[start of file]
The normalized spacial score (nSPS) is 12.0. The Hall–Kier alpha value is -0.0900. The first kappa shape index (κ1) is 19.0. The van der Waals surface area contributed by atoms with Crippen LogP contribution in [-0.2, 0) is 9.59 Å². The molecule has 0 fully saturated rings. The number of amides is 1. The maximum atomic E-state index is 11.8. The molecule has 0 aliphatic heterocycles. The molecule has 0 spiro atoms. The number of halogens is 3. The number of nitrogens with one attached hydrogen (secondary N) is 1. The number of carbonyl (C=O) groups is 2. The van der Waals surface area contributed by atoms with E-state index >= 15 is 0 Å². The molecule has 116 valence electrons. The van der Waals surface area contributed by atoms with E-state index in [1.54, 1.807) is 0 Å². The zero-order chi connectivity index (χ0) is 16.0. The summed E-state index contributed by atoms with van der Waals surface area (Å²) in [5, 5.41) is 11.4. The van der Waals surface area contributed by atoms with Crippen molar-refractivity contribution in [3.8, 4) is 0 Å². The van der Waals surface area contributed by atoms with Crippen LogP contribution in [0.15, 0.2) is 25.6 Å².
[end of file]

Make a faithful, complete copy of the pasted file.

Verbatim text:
The normalized spacial score (nSPS) is 12.0. The Hall–Kier alpha value is -0.0900. The first kappa shape index (κ1) is 19.0. The van der Waals surface area contributed by atoms with Crippen LogP contribution in [-0.2, 0) is 9.59 Å². The molecule has 0 fully saturated rings. The number of amides is 1. The maximum atomic E-state index is 11.8. The molecule has 0 aliphatic heterocycles. The molecule has 0 spiro atoms. The number of halogens is 3. The number of nitrogens with one attached hydrogen (secondary N) is 1. The number of carbonyl (C=O) groups is 2. The van der Waals surface area contributed by atoms with E-state index >= 15 is 0 Å². The molecule has 116 valence electrons. The van der Waals surface area contributed by atoms with E-state index in [1.54, 1.807) is 0 Å². The zero-order chi connectivity index (χ0) is 16.0. The summed E-state index contributed by atoms with van der Waals surface area (Å²) in [5, 5.41) is 11.4. The van der Waals surface area contributed by atoms with Crippen molar-refractivity contribution in [3.8, 4) is 0 Å². The van der Waals surface area contributed by atoms with Crippen LogP contribution in [0.15, 0.2) is 25.6 Å².